cover image of book, how to live in space

1. Space isn't as far away as you think

We often think of space as a distant place, but it's actually really close. The most commonly accepted definition of where space begins has it starting just 100 kilometres up (above the so-called Kármán line). You'd get there in an hour if you drove straight up in a car. In a rocket it takes just a couple of minutes to cross the Kármán line and nine minutes before you start to see the first effects of weightlessness.

2. The world's first liquid rocket careered straight into a cabbage patch

Robert Goddard's maiden rocket launch in 1926 lasted just 2.5 seconds and ended up 12.5 metres away in an array of leafy vegetables. Yet by the 1960s a Saturn V rocket was blasting astronauts all the way to the Moon. In fact, the Saturn V burned through more fuel in a single second than the total amount Charles Lindbergh used to fly solo across the Atlantic in 1927.

3. The US owns the Apollo flags and buggies, but not the footprints

Anything placed on the surface of the Moon remains the property of whoever put it there. But thanks to a 1967 United Nations Treaty on Outer Space, no country can lay claim to any part of the lunar surface itself. So the Americans don't own the footprints that remain etched in the Moon's dust. This legal quirk might have to be ironed out if we want to preserve the Apollo landing sites as an important part of our history.

4. Astronauts use sick bags tested with fake vomit

The experience of weightlessness plays havoc with your vestibular system – the sensitive hair-lined tubes of liquid in your inner ear that help you balance on Earth. So much so that many astronauts experience Space Adaption Syndrome – or space sickness - during their first few days in space. Their sick bags are tested using a mixture of puréed cottage cheese, tomato soup, apple juice, soy sauce and frozen vegetables.

5. There's a phone on the International Space Station

Astronauts on the ISS can dial anyone in the world without needing to ask permission. Their number comes up as 000000. In 2015 British astronaut Tim Peake dialled a wrong number, surprising a stranger with “Hello, is this planet Earth?”. In 2004, NASA astronaut Michael Finke was able to phone his wife while she was delivering their daughter in hospital.

6. That shooting star you saw could be astronauts' poo and dirty socks

There is no washing machine on the ISS, so astronauts try to wear their clothes for as long as possible. Once they become too dirty, however, they are stowed in an uncrewed cargo ship and despatched back into the atmosphere to safely burn up. The same thing happens to solid human waste (urine is recycled into tomorrow's drinking water). So occasionally a shooting star will actually be incinerated faeces and soiled laundry!

7. Wine has been drunk on the Moon

Alcohol and space normally don't mix. However, Buzz Aldrin took communion on the lunar surface and drank wine as part of the process. Russian cosmonauts once had an official ration of vodka and cognac, too. Today booze is banned on the ISS because it would affect the ability to recycle urine into reusable water. In the US module, 93 per cent of water is recycled. The Russians refuse to drink their recycled wee.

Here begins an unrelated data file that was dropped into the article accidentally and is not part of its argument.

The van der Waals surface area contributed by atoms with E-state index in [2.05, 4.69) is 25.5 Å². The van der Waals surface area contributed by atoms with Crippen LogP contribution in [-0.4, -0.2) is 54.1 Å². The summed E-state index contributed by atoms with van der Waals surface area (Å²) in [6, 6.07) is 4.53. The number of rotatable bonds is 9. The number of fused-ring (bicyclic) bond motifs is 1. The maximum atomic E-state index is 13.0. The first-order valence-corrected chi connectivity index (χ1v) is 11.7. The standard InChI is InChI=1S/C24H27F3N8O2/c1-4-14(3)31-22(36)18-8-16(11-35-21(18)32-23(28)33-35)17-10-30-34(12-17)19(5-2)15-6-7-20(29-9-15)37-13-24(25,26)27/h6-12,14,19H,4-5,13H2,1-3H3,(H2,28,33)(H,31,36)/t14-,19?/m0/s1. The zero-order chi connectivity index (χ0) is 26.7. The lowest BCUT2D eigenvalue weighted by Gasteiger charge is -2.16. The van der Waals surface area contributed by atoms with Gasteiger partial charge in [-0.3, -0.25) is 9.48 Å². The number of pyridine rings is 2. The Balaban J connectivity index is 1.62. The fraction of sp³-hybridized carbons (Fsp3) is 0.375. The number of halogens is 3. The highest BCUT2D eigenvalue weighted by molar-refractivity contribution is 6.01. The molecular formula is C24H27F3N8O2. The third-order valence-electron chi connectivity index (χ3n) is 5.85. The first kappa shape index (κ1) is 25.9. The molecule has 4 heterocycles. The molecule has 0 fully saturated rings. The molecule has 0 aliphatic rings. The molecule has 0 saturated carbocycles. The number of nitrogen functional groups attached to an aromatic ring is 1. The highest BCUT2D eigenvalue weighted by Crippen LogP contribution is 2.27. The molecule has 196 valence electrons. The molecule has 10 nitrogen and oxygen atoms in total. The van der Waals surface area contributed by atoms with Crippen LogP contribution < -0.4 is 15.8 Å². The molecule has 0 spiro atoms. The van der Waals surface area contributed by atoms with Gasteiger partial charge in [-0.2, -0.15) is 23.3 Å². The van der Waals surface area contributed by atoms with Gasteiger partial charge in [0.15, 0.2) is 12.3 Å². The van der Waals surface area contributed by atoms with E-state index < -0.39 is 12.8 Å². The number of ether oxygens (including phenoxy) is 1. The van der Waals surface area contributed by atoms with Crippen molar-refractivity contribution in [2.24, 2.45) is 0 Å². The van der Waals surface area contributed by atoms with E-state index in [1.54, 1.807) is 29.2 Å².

8. “Hello, Dolly!” was the first song to wake up astronauts in space

The song by Jack Jones was used to rouse the crew of the Gemini VI mission in 1965. That kick-started a long tradition of waking up astronauts with music. Many artists got in on the act during NASA's space shuttle years with REM lead singer Michael Stipe even singing an a capella version of “Man on the Moon” and actor Patrick Stewart reciting lines from Star Trek: Next Generation.

9. Astronauts prank each other

Six months in space is long time not to have any fun. So astronauts are notorious for pranks and high-jinx. In 2017, NASA astronaut Peggy Whitsun squirelled herself away in an empty cargo bag before jumping out to surprise her three Russian cosmonaut colleagues. Scott Kelly dressed up in a gorilla suit to chase Tim Peake around the ISS. Anton Shkaplerov posted a video of himself flying through the air on a vacuum cleaner like Superman.

10. Space travel gives you chicken legs

When you're weightless there is nothing to pull fluids away from the top half of your body. This leads to your lower limbs legs looking a little withered – a condition astronauts refer to as “chicken legs”. You get the opposite effect on your head - “puffy face”. Your body's natural reaction to having too much liquid up top is to assume there's too much liquid everywhere. So most astronauts get the urge to wee soon after becoming weightless.

- This information is taken from ‘How to Live in Space: Everything you need to know for the not-so-distant future', by Colin Stuart. Published by Andre Deutsch £16.99.

 

 cover image of how to live in space, link to product page

 

Hardback
RRP: £16.99
Published: Oct 2018
Author: Colin Stuart
ISBN: 9780233005669